First question: are you sitting comfortably?
Roger Frampton certainly appears to be, legs crossed on the floor, as we discuss his new book, Stretch: Seven Daily Movements to Set Your Body Free. And that’s because he’s already spent the morning releasing and realigning his spine, hips and shoulders from the rigours of modern life.
Since qualifying as a movement coach in 2011, the 37-year-old has become a mobility missionary, spreading the good word of conscious movement, bodyweight exercises, gymnastics and yoga to his many thousands of followers across Instagram and YouTube. And his influence is growing: his 2016 TED Talk, Why Sitting Down Destroys You, has been viewed over four million times.
In 2018 Frampton published his first book, The Flexible Body, exploring this theme. Now, with Stretch, Frampton has drawn up a seven-step action plan to reverse the damage of our sedentary life and help us regain the fluid movement we took for granted as kids.
We joined him (on the floor, naturally) via video call to learn more about his new book, and asked him for some hip mobility drills to help us get back off the floor.
What are the seven daily movements covered in Stretch?
“These movements focus on the critical areas of the body, specifically the spine, hips and shoulders, as well as your balance, which is essential for overall mobility,” says Frampton. “We also cover common problem areas, like the IT band and hip flexors, which can lead to pain and injury.
“The book includes seven principal stretches, with variations on each, that will help improve everyday movement. Each exercise takes just a minute to perform and there are six levels you can build up to, depending on your flexibility and mobility.”
Is it all beginner-friendly?
“This book is for those just wanting to get started. I want it to resonate with people’s parents and grandparents, and especially for those who sit at a desk for eight hours a day.
“At the same time, it will help anyone looking to get stronger. It doesn’t matter if you’re 25 or 75. Everything in the book is scalable and starts with just seven minutes a day. As long as your body isn’t getting any tighter, you’re making huge progress.”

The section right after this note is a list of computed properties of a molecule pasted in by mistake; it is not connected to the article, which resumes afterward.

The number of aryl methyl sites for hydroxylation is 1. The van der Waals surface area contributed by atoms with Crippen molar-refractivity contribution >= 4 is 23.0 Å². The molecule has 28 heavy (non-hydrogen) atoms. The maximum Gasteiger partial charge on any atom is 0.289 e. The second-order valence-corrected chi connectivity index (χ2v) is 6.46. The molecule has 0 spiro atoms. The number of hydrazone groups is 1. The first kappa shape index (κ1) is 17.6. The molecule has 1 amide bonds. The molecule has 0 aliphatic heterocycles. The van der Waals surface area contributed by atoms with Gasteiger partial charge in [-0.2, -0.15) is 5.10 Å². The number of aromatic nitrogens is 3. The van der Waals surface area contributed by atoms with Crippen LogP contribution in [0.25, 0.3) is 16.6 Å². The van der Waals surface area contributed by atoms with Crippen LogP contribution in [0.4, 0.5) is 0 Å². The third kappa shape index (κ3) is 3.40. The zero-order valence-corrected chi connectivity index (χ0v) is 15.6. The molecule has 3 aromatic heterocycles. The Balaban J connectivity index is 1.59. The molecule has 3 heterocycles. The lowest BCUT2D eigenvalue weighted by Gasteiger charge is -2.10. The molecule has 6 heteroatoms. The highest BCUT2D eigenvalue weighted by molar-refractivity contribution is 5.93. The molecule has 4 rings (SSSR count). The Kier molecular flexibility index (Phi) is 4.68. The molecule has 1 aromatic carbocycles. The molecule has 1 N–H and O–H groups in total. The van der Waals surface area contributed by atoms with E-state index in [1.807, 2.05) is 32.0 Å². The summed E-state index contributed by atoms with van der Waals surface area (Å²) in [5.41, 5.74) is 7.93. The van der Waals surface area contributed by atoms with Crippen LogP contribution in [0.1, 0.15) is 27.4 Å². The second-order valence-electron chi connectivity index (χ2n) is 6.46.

Can stretching make you stronger too?
“In gymnastics, which is an inspiration for much of my coaching, as you improve in your flexibility the strength movements become easier because you have more range of motion in your body. Whereas if you’re tight, you’re essentially fighting your own body.
“Because gymnasts are so flexible, they make strength moves look basic. For example, with a handstand, if you have flexible shoulders, a handstand should feel like no more effort than just standing. So by stretching regularly, using this book, people will find their flexibility, mobility and strength will all improve.”
In the book you say sitting is as bad for your health as smoking – so what should we do instead?
“There’s nothing wrong with sitting in a chair. The problem is if we’re always in the same position. The same is true with sports, like running, which involve repetitive movements. If that’s all you do it will eventually become problematic. Stretching is about variety and getting the body moving in different ways.”
Try these three tips from Frampton to avoid some of the problems that can come with too much sitting.
- Imagine you have a tail. To avoid crushing it, you have to sit on your legs, not your bottom. It will naturally help untuck your pelvis and raise your chest for a better posture.
- Uncross everything. Feet, arms, legs. Constant crossing, because it’s always on the same side, will twist your body into pain points. I know it’s comfortable but it’s a habit that you can break.
- Finally, and especially if you’re working from home, sit on the floor, sit against a wall, kneel, stand. Mix it up throughout the day so you don’t get locked into one repetitive position.